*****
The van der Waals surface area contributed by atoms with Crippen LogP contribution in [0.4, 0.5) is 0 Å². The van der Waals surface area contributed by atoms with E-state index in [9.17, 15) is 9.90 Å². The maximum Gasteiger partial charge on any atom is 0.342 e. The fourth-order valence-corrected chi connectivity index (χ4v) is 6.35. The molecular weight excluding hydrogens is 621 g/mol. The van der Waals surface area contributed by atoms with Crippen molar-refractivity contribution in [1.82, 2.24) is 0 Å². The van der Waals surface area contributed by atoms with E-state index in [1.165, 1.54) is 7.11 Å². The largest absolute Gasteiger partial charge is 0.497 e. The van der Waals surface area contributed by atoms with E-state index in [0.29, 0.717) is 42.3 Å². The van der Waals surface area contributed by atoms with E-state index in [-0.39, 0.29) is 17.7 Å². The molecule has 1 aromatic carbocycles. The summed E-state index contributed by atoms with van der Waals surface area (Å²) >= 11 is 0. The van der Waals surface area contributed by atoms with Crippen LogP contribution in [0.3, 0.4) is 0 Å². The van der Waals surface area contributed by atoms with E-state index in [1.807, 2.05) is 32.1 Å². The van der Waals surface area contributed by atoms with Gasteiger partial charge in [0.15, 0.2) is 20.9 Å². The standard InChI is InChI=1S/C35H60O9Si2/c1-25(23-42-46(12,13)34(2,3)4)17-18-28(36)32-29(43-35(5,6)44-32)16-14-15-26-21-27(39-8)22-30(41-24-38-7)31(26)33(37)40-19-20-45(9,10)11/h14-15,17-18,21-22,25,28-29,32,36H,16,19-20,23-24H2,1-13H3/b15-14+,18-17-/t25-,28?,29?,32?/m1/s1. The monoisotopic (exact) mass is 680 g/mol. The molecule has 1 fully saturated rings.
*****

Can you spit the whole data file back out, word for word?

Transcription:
The van der Waals surface area contributed by atoms with Crippen LogP contribution in [0.4, 0.5) is 0 Å². The van der Waals surface area contributed by atoms with E-state index in [9.17, 15) is 9.90 Å². The maximum Gasteiger partial charge on any atom is 0.342 e. The fourth-order valence-corrected chi connectivity index (χ4v) is 6.35. The molecular weight excluding hydrogens is 621 g/mol. The van der Waals surface area contributed by atoms with Crippen molar-refractivity contribution in [1.82, 2.24) is 0 Å². The van der Waals surface area contributed by atoms with E-state index in [1.165, 1.54) is 7.11 Å². The largest absolute Gasteiger partial charge is 0.497 e. The van der Waals surface area contributed by atoms with E-state index in [0.29, 0.717) is 42.3 Å². The van der Waals surface area contributed by atoms with E-state index in [-0.39, 0.29) is 17.7 Å². The molecule has 1 aromatic carbocycles. The summed E-state index contributed by atoms with van der Waals surface area (Å²) >= 11 is 0. The van der Waals surface area contributed by atoms with Crippen LogP contribution in [0.3, 0.4) is 0 Å². The van der Waals surface area contributed by atoms with E-state index in [1.807, 2.05) is 32.1 Å². The van der Waals surface area contributed by atoms with Gasteiger partial charge in [0.15, 0.2) is 20.9 Å². The standard InChI is InChI=1S/C35H60O9Si2/c1-25(23-42-46(12,13)34(2,3)4)17-18-28(36)32-29(43-35(5,6)44-32)16-14-15-26-21-27(39-8)22-30(41-24-38-7)31(26)33(37)40-19-20-45(9,10)11/h14-15,17-18,21-22,25,28-29,32,36H,16,19-20,23-24H2,1-13H3/b15-14+,18-17-/t25-,28?,29?,32?/m1/s1. The monoisotopic (exact) mass is 680 g/mol. The molecule has 1 fully saturated rings.